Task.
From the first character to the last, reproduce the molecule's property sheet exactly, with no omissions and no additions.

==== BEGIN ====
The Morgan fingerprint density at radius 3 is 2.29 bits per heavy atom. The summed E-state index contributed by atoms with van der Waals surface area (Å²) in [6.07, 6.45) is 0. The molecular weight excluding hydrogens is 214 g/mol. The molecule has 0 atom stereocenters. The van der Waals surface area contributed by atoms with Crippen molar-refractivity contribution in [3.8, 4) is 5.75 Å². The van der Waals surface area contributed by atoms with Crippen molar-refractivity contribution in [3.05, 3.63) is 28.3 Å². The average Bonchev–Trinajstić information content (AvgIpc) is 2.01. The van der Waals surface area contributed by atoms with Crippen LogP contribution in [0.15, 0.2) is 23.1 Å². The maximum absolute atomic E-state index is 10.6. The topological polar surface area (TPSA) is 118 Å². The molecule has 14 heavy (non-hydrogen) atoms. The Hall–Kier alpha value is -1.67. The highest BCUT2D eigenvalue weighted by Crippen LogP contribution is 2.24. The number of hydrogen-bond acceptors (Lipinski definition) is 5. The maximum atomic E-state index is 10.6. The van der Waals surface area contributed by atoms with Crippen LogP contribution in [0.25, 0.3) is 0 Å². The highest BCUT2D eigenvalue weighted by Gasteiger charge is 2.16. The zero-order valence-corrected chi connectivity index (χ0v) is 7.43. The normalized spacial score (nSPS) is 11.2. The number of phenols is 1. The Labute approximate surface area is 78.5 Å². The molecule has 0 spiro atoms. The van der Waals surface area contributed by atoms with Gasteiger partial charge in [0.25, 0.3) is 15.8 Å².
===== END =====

The Morgan fingerprint density at radius 3 is 2.29 bits per heavy atom. The summed E-state index contributed by atoms with van der Waals surface area (Å²) in [6.07, 6.45) is 0. The molecular weight excluding hydrogens is 214 g/mol. The molecule has 0 atom stereocenters. The van der Waals surface area contributed by atoms with Crippen molar-refractivity contribution in [3.8, 4) is 5.75 Å². The van der Waals surface area contributed by atoms with Crippen molar-refractivity contribution in [3.05, 3.63) is 28.3 Å². The average Bonchev–Trinajstić information content (AvgIpc) is 2.01. The van der Waals surface area contributed by atoms with Crippen LogP contribution in [0.15, 0.2) is 23.1 Å². The maximum absolute atomic E-state index is 10.6. The topological polar surface area (TPSA) is 118 Å². The molecule has 14 heavy (non-hydrogen) atoms. The Hall–Kier alpha value is -1.67. The highest BCUT2D eigenvalue weighted by Crippen LogP contribution is 2.24. The number of hydrogen-bond acceptors (Lipinski definition) is 5. The maximum atomic E-state index is 10.6. The van der Waals surface area contributed by atoms with Crippen LogP contribution in [0.25, 0.3) is 0 Å². The highest BCUT2D eigenvalue weighted by Gasteiger charge is 2.16. The zero-order valence-corrected chi connectivity index (χ0v) is 7.43. The normalized spacial score (nSPS) is 11.2. The number of phenols is 1. The Labute approximate surface area is 78.5 Å². The molecule has 0 spiro atoms. The van der Waals surface area contributed by atoms with Gasteiger partial charge in [0.25, 0.3) is 15.8 Å².